The enormous protests in Brazil share the spirit of the Arab spring. We don’t know what will happen next, but just a short time ago the huge mobilizations of the last three weeks would have been completely impossible to predict.
Everything began in the largest city, São Paulo, on June 6. A movement led by youth groups organized as the Free Fare Movement (MPL—Movimento Passe Livre) called a mobilization against an announced fare increase of R$3 to R$3.20 (nearly U.S. $1.50) on buses, subways, and trains.
The first two protests, on June 6 and 7, gathered more than 1,000 students and the Subway Workers Union of São Paulo.
The subway workers had already been fighting for a new contract and linking that struggle to fighting any fare increase. For two weeks nearly all subway workers had taken off their uniforms and instead worn a vest opposing increases. They handed out 100,000 copies of three leaflets to passengers in central subway stations in São Paulo. On June 6 Union President Altino Prazeres Melo was arrested, together with other protesters.
By the third day of the demonstrations, June 11, the protesters had increased to 10,000. The repression of the police was aggressive, even violent, which caused more students to come out the next time.
The fourth protest, on June 13 in downtown São Paulo, was even more violently repressed by the police. The more than 30,000 young people on the streets that day were met by rubber bullets, bombs, and tear gas launched by riot police squads. Hundreds were injured, seven big press journalists among them. Nearly 200 were arrested. The violence horrified the Brazilian population.
As a result, the demonstrations expanded throughout the whole country. A quarter of a million people, in many cities, came out on June 17. Large demonstrations were held in all other major capitals.
Some Victories Already
By this time, the reasons for the protests had expanded. People held placards with many different messages. They were angry not only about transportation fares but about government corruption, the amount of money being spent for Brazil to host the 2014 World Cup, lack of money for health, education, and affordable housing, anti-gay measures supported by a parliamentary commission, and more.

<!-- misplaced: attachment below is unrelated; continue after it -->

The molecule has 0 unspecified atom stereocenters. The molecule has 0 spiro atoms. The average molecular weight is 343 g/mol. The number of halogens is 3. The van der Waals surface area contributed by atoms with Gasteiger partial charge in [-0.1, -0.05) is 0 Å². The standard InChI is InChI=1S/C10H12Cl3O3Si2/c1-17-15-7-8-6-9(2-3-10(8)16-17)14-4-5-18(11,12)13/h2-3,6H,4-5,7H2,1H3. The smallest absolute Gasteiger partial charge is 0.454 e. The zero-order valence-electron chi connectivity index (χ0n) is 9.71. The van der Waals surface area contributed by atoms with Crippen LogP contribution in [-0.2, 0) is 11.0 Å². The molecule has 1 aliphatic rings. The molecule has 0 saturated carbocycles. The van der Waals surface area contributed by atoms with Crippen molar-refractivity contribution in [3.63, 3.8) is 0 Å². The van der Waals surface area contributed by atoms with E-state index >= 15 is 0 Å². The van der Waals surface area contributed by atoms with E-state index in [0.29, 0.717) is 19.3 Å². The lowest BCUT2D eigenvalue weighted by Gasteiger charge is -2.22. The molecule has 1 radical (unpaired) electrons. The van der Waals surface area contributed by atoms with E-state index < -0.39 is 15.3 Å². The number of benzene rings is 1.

The city governments of São Paulo, Rio de Janeiro, and other cities gave in and rescinded the fare increase.
It was not enough. Feelings were running too high. The mobilizations didn’t end; they continued, in more than 100 cities, including São Paulo, Rio de Janeiro, Brasilia, Recife, Porto Alegre and São Jose dos Campos, on the evening of June 20. According to the media there were 1.25 million in the streets. At first there were no incidents, but in the end, there was repression in several cities.
This week, the people in the streets won other gains. All royalties from the new oil fields found along the Brazilian coast will be delivered to public education and health care. Bill PEC 37, meant to hinder corruption investigations by public prosecutors, was defeated. Other concessions are on the way.
But the demonstrations continue.
Unions in the Movement
Most unions didn’t join the mobilizations in the beginning.
But June 20, the second-largest labor federation, Força Sindical, which is considered conservative, led a two-hour metalworkers stoppage in an industrial district in São Paulo, gathering a few thousand demanding better public transport.
Then CSP-Conlutas, a left-wing labor federation, and CUT PODE MAIS, a dissident caucus within the largest federation, CUT, together with other organizations, called for a day of action June 27.
That day General Motors workers, together with metalworkers from seven other plants in Sao Jose dos Campos, did a one-hour stoppage. Construction workers demonstrated in Belem and Fortaleza. In Rio de Janeiro, 10,000 workers and students demonstrated throughout downtown. In Belo Horizonte, the unions joined the huge demonstration of 60,000 in front of a football stadium where the Confederation’s Cup match was scheduled.
Simultaneously seven Brazilian labor federations along with the Landless Movement (MST) met and declared a National Day of Struggle and Mobilization for July 11. Even the CUT, which has been very loyal to the government, joined the call under the pressure from the streets—although it is not clear how far the CUT will take the struggle.
The demands include reducing fares and improving the quality of public transportation, more investment in public health and education instead of the huge expenditure of public money on the World Cup scheduled for next year, opposition to auctioning off Brazil’s petroleum reserves to private companies, reduction of working hours from the current 44 hours per week, stopping a bill to legalize outsourcing, and land reform, which has been frozen by the administration.
Wednesday morning, union leaders met with President Dilma Roussef. The president did not address any workers’ demands but called for reform of electoral laws.
Her party, the Workers Party, was elected in 2002, raising workers’ expectations—which were not met. Although some measures in favor of the poor were taken, such as bolsa-família (an allowance for the very poor), the administration has carried out neoliberal policies benefiting big landowners, banks, and foreign corporations.
Labor has already benefited from this summer’s wave of protests, which will strengthen upcoming struggles for new contracts (held every year). We’ll see how labor’s role develops as the mobilizations continue.
Claudia Costa is a labor journalist and a communications advisor for the CSP-Conlutas labor federation.